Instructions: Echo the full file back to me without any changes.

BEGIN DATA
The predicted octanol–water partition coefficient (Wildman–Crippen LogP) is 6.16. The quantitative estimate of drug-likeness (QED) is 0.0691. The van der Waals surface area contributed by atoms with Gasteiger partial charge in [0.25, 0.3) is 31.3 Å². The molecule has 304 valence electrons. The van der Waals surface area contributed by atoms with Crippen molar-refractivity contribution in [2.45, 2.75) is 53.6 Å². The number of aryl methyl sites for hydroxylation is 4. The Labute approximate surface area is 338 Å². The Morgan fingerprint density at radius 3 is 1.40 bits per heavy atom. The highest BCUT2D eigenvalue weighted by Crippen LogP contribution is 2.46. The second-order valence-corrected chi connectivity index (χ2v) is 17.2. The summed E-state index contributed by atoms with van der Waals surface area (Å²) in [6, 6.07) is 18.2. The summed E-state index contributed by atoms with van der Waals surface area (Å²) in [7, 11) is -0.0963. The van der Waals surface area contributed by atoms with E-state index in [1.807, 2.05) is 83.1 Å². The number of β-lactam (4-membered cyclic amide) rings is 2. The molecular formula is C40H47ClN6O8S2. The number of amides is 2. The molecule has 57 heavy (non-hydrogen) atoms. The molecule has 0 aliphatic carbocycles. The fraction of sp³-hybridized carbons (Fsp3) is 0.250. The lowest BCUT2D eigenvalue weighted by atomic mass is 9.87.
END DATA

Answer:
The predicted octanol–water partition coefficient (Wildman–Crippen LogP) is 6.16. The quantitative estimate of drug-likeness (QED) is 0.0691. The van der Waals surface area contributed by atoms with Gasteiger partial charge in [0.25, 0.3) is 31.3 Å². The molecule has 304 valence electrons. The van der Waals surface area contributed by atoms with Crippen molar-refractivity contribution in [2.45, 2.75) is 53.6 Å². The number of aryl methyl sites for hydroxylation is 4. The Labute approximate surface area is 338 Å². The Morgan fingerprint density at radius 3 is 1.40 bits per heavy atom. The highest BCUT2D eigenvalue weighted by Crippen LogP contribution is 2.46. The second-order valence-corrected chi connectivity index (χ2v) is 17.2. The summed E-state index contributed by atoms with van der Waals surface area (Å²) in [6, 6.07) is 18.2. The summed E-state index contributed by atoms with van der Waals surface area (Å²) in [7, 11) is -0.0963. The van der Waals surface area contributed by atoms with E-state index in [1.807, 2.05) is 83.1 Å². The number of β-lactam (4-membered cyclic amide) rings is 2. The molecular formula is C40H47ClN6O8S2. The number of amides is 2. The molecule has 57 heavy (non-hydrogen) atoms. The molecule has 0 aliphatic carbocycles. The fraction of sp³-hybridized carbons (Fsp3) is 0.250. The lowest BCUT2D eigenvalue weighted by atomic mass is 9.87.